Harvesting Edible Flowers: How And When To Pick Edible Flowers

Bowl Full Of White Flowers
(Image credit: WildLivingArts)

Many of us grow flowers for their pleasant aroma, beautiful shapes, and colors but did you know that many of them are edible? Flower harvesting for food dates back to the Stone Age with archaeological evidence showing that early humans ate flowers. It’s time to move flower picking from solely olfactory and visual to picking flowers to eat. The question is: “How to harvest edible flowers and which ones are edible?”

Harvesting Edible Flowers

Flowers have been used for centuries from China to Morocco to Ecuador for making teas, tinctures, and aromatics but they have also been used in cuisine from soups to pies and even stir-fries. That doesn’t mean that every flower you encounter is edible. Many of us already utilize the blossoms from our herb gardens but there are many other edible flowers. Before picking flowers to eat, however, be sure to identify the flower first. Some flowers look like an edible flower but are not. Don’t eat flowers if you have hay fever, asthma, or other allergies. Only eat those that are organically grown; you don’t want to ingest pesticides.

Which Flowers are Edible?

There are many edible annual and perennial flowers, so when flower harvesting for food, you have plenty of options. Some of them, such as roses or marigolds, you may have heard of before. The following is a list of annual flowers worthy of a taste.

Perennial blooms have their place in the culinary world as well. You can eat the blossoms of any of these plants:

You can also eat:

With such a variety, I bet you’re raring to begin harvesting edible flowers; read on to find out how and when to pick edible flowers.

How to Harvest Edible Flowers

Before you dive into collecting every edible flower you can find, knowing when to pick edible flowers will allow you to pick the freshest, most flavorful blooms. Harvest flowers for eating or for décor in the coolest part of the day, either early morning once the dew has evaporated or late in the afternoon when the heat of the day has passed. When you pick flowers at their peak, you avoid picking those that are not yet completely open or are beginning to wilt, which will lessen their flavor power. Picked at their peak, flowers are like herbs, their volatile oils and sugars are highest before photosynthesis and heat convert them to starch. Harvest flowers and place them gently in a shaded basket or box, taking care not to crush them. Gently brush off any dirt or bugs and store the flowers in the refrigerator until ready to use. Prior to using the flowers, wash them off and remove the reproductive parts of the blooms. What you are doing is removing the pollen, which can affect the flavor and some folks are allergic to it. Keep in mind that not all parts of some flowers are edible. Honeysuckle and viola, for example, are entirely edible but roses, calendula, tulips, chrysanthemums, yucca, and lavender have only edible petals. Pluck only the petals for use in cooking and discard the rest of the flower. Roses, as well as dianthus, English daisies, signet marigolds, and chrysanthemums, have a white area at the base of the petals where they attach to the stem. This should be removed as well since it is quite bitter. A little flower foraging on your part will add some interesting flavor nuance to your humdrum cuisine as well as some not-so-subtle splashes of color and aroma.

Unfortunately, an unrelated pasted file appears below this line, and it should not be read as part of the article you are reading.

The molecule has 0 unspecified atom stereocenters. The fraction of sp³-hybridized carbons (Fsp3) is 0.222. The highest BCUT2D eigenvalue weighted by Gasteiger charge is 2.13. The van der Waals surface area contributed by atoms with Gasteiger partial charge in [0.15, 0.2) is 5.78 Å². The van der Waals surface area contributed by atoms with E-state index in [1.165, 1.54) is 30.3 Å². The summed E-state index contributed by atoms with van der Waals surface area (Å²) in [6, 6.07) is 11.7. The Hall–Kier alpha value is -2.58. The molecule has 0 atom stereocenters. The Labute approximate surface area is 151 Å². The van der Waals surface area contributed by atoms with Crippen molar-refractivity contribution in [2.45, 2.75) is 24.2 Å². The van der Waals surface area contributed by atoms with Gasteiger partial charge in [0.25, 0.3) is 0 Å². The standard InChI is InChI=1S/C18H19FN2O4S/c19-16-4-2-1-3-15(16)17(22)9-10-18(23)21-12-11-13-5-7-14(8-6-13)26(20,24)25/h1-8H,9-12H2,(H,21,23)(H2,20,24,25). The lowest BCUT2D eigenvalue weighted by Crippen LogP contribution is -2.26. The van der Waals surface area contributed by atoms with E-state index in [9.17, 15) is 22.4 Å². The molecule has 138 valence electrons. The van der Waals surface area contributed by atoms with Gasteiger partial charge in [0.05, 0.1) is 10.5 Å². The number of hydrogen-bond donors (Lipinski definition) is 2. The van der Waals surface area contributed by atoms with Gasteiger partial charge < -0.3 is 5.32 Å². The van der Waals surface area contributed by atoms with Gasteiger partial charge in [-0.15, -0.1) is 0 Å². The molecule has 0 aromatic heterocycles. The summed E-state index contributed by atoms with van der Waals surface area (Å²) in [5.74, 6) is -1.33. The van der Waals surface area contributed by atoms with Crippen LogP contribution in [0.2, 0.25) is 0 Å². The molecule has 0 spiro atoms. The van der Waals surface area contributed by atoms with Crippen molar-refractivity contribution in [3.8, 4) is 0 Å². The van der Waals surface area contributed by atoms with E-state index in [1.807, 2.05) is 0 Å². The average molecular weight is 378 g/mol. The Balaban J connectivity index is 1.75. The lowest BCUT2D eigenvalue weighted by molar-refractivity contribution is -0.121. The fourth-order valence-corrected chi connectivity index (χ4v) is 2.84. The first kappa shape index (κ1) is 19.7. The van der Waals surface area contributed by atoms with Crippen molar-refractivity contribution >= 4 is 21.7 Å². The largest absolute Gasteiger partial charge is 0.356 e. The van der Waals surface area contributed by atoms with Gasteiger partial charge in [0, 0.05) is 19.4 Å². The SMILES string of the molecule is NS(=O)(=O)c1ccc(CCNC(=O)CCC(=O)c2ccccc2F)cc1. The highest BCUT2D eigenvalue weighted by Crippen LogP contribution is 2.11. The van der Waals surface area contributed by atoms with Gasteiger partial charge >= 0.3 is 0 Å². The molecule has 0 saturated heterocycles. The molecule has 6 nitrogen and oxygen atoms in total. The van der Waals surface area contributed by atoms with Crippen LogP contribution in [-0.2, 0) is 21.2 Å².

Amy Grant

Amy Grant has been gardening for 30 years and writing for 15. A professional chef and caterer, Amy's area of expertise is culinary gardening.